Thursday, October 29, 2009

When to start talking about race?

So a friend of mine recently got her hands on two copies of Faith Ringgold's book Tar Beach and was so kind as to give me one. I actually really love this story and had used it in the classroom with older children (sixth grade) while doing my student teaching.

Well now that it's in my possession, I wonder if it's too early to introduce it to my children. Here is how it's described:

"Quilt paintings"--acrylic on canvas paper, with fabric borders from Ringgold's story quilt of the same name--illustrate a Depression era girl's imaginative foray to heights from which she can see and therefore claim her world. Picnicking on the roof of her family's Harlem apartment building--a "tar beach" to which they bring fried chicken and roasted peanuts, watermelon and beer, and, not least, friends and laughter--Cassie pictures herself soaring above New York City: above the George Washington Bridge, which her father helped build; above the headquarters of the union that has denied him membership, because he's black; above the rooms in which they live. Ringgold's strong figures and flattened perspective bring a distinctive magic to this dreamy and yet wonderfully concrete vision, narrated in poetic cadences that capture the language and feel of flight. Ages 4-8.
Copyright 1990 Reed Business Information
I have no problem with books that talk about working-class families and even families living in poverty. I think it gives the literature children are introduced to and familiar with a balance that if you don't strive for, you won't achieve. There are plenty of stories where the protagonists' problems, while not trivial, pale in comparison to stories where the main character's are facing life and death issues such as homelessness, hunger and displacement. It's important to have a diverse array of books--books that feature people of all colors and cultures and background. It rounds out our children's ideas of the stories that should be told, or more precisely, the stories worth telling.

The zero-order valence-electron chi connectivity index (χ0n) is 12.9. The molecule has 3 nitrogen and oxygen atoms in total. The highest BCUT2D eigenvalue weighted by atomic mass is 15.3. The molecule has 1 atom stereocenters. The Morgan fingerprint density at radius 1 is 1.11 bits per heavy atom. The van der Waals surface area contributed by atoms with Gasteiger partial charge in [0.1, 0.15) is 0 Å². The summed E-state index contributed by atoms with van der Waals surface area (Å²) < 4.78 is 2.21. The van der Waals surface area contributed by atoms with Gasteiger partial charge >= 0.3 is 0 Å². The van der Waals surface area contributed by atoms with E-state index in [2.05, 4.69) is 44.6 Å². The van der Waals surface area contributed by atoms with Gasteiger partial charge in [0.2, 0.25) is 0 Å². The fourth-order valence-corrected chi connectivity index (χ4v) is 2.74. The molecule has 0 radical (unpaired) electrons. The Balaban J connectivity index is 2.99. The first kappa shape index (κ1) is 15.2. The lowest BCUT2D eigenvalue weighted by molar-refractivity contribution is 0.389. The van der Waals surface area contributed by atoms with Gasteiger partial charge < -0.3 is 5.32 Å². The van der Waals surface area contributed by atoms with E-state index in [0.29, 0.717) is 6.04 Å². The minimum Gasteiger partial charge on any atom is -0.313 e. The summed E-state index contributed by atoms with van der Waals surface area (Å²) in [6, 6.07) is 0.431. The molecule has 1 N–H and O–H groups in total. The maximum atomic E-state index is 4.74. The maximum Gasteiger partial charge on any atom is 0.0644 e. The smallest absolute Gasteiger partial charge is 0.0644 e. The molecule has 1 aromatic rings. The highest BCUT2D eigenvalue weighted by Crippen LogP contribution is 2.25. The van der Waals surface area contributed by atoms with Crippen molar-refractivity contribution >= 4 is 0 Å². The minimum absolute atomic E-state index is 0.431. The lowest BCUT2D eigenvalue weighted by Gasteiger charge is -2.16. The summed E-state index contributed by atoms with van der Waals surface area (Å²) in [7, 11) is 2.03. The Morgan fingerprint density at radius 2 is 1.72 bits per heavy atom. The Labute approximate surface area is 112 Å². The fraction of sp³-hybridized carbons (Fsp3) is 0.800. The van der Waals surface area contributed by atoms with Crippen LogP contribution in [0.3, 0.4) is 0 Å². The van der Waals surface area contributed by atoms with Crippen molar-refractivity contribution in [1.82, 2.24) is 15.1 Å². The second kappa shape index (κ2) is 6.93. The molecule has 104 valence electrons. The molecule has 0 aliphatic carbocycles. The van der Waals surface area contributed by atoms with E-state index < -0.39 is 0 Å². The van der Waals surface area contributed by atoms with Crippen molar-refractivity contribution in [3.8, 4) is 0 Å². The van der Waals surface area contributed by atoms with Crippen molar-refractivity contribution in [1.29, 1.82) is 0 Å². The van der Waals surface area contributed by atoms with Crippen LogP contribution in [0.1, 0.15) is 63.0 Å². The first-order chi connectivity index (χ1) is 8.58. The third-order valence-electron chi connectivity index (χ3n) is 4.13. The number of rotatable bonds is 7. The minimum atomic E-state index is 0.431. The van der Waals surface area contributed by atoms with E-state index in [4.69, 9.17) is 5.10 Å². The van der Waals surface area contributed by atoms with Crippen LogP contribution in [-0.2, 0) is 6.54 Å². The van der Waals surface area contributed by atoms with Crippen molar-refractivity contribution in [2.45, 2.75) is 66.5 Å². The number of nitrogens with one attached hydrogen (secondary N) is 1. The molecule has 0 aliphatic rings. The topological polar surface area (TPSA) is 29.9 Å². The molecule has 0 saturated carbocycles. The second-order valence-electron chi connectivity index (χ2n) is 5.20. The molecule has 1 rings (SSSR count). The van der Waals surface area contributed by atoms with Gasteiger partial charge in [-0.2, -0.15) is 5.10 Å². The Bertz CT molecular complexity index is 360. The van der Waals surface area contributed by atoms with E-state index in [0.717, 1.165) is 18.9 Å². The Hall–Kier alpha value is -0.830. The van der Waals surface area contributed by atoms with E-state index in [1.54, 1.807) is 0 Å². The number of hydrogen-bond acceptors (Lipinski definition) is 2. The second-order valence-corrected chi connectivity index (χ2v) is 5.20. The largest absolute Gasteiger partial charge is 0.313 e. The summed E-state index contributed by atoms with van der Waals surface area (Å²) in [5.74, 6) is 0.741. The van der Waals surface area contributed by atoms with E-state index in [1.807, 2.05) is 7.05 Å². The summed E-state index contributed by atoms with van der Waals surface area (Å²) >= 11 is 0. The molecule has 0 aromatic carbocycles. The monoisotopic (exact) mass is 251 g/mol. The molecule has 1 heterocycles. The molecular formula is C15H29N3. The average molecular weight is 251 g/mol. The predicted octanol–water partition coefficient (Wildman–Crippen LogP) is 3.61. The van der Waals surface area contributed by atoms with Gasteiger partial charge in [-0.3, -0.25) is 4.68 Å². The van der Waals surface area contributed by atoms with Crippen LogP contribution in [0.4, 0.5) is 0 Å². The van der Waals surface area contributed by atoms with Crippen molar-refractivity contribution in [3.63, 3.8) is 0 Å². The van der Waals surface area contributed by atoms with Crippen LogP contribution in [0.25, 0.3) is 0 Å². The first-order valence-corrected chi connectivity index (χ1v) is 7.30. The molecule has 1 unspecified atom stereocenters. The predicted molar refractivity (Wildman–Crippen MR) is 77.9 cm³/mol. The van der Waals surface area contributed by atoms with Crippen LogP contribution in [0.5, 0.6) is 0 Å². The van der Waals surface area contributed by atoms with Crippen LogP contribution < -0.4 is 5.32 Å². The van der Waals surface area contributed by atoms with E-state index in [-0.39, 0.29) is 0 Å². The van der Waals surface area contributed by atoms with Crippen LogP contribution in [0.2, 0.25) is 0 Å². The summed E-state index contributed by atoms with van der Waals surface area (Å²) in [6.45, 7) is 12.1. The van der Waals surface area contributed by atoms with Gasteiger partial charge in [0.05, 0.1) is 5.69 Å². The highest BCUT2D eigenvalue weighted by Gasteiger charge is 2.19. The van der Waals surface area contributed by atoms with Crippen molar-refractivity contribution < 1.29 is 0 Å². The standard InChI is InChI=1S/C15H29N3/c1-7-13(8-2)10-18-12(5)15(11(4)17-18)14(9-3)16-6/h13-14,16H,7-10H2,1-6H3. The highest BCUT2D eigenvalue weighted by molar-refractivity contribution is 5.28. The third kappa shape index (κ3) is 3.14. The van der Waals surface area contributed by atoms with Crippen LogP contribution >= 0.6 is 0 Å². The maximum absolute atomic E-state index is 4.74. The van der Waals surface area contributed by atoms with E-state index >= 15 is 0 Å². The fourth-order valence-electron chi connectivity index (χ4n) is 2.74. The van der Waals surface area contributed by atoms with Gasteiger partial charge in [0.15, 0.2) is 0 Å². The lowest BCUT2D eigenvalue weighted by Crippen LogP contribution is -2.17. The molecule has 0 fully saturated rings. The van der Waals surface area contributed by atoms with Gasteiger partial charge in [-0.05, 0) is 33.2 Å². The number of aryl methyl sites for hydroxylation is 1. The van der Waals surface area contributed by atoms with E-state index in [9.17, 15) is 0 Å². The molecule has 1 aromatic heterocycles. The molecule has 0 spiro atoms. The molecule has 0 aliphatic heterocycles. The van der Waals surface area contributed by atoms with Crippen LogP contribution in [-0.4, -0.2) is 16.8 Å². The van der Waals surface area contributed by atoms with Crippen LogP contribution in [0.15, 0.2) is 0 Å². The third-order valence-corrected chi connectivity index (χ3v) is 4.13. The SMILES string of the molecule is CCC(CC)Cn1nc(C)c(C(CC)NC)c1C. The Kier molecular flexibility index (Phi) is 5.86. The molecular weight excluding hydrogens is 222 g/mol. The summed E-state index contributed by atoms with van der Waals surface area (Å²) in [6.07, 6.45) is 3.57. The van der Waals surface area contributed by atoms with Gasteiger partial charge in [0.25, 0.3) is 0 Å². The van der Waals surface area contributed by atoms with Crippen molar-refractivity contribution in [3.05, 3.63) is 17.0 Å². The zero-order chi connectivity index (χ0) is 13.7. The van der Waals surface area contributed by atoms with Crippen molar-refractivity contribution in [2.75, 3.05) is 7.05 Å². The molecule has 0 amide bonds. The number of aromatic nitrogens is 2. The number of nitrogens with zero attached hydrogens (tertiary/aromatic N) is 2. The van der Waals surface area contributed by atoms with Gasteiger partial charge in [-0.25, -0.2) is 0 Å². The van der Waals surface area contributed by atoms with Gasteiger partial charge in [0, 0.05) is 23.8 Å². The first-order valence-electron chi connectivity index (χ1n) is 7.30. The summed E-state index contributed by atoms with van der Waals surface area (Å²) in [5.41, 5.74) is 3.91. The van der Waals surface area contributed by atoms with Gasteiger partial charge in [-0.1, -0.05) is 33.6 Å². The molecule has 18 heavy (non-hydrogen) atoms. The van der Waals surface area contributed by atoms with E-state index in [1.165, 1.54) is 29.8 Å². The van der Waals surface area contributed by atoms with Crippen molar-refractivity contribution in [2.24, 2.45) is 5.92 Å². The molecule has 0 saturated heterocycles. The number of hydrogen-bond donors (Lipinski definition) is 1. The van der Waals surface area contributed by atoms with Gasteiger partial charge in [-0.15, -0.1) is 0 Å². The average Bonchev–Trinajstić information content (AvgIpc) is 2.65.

In Tar Beach, however, there is a very strong reference to the father of the main character being kept out of a union (the very same union for which he's working on a building) because "he's colored or a half-breed Indian". This would be an excellent jumping off point to begin talking about the history of segregation in the United States but when is the appropriate age to do so? The description says it's appropriate for children ages 4-8 but just when are children mature enough to handle issues around race? Can this book be read with just an appreciation for the art? For the imagination of the story? The beauty of the simplicity in the way it's told? I'm not sure. So for now, I'll just keep it out of the rotation.

Knitting as Meditation?

I just finished reading a book by Susan Gordon Lydon called The Knitting Sutra: Craft as Spiritual Practice.
It was an interesting read and overall I liked the book. Lydon, a recovering drug addict, writer and master knitter, details how through her knitting she was able to heal herself and find her way spiritually. She tells of how she jumped from one religious practice to another trying to find her true path. Somehow, the act of knitting led her to the conclusion that her own path was something she alone could articulate and find. While reading the book though, I worried that her obsessive knitting was actually just a replacement for her drug addiction. Sometimes I felt that way but other times, I really did see how the absolute concentration of doing intricate knitting work could just be that absorbing.

Well, it's a funny thing . . . I was looking for a book to detail just how (i.e. the steps by which) we may turn crafting into prayer. Lydon does a good job of explaining how in many indigenous cultures, that's what it is but it is certainly not a blueprint for doing so in your own crafting. Still, this book re-inspired me to pick up my needles and I started a new project--a soaker--probably the last one I will ever need to knit. I also realized that for the time being, I am going to stick to small, simple projects to reduce the frustration and increase the enjoyment. As the kids get older, though, I'm determined to become a better, more advanced crafter (sewing, knitting and crochet).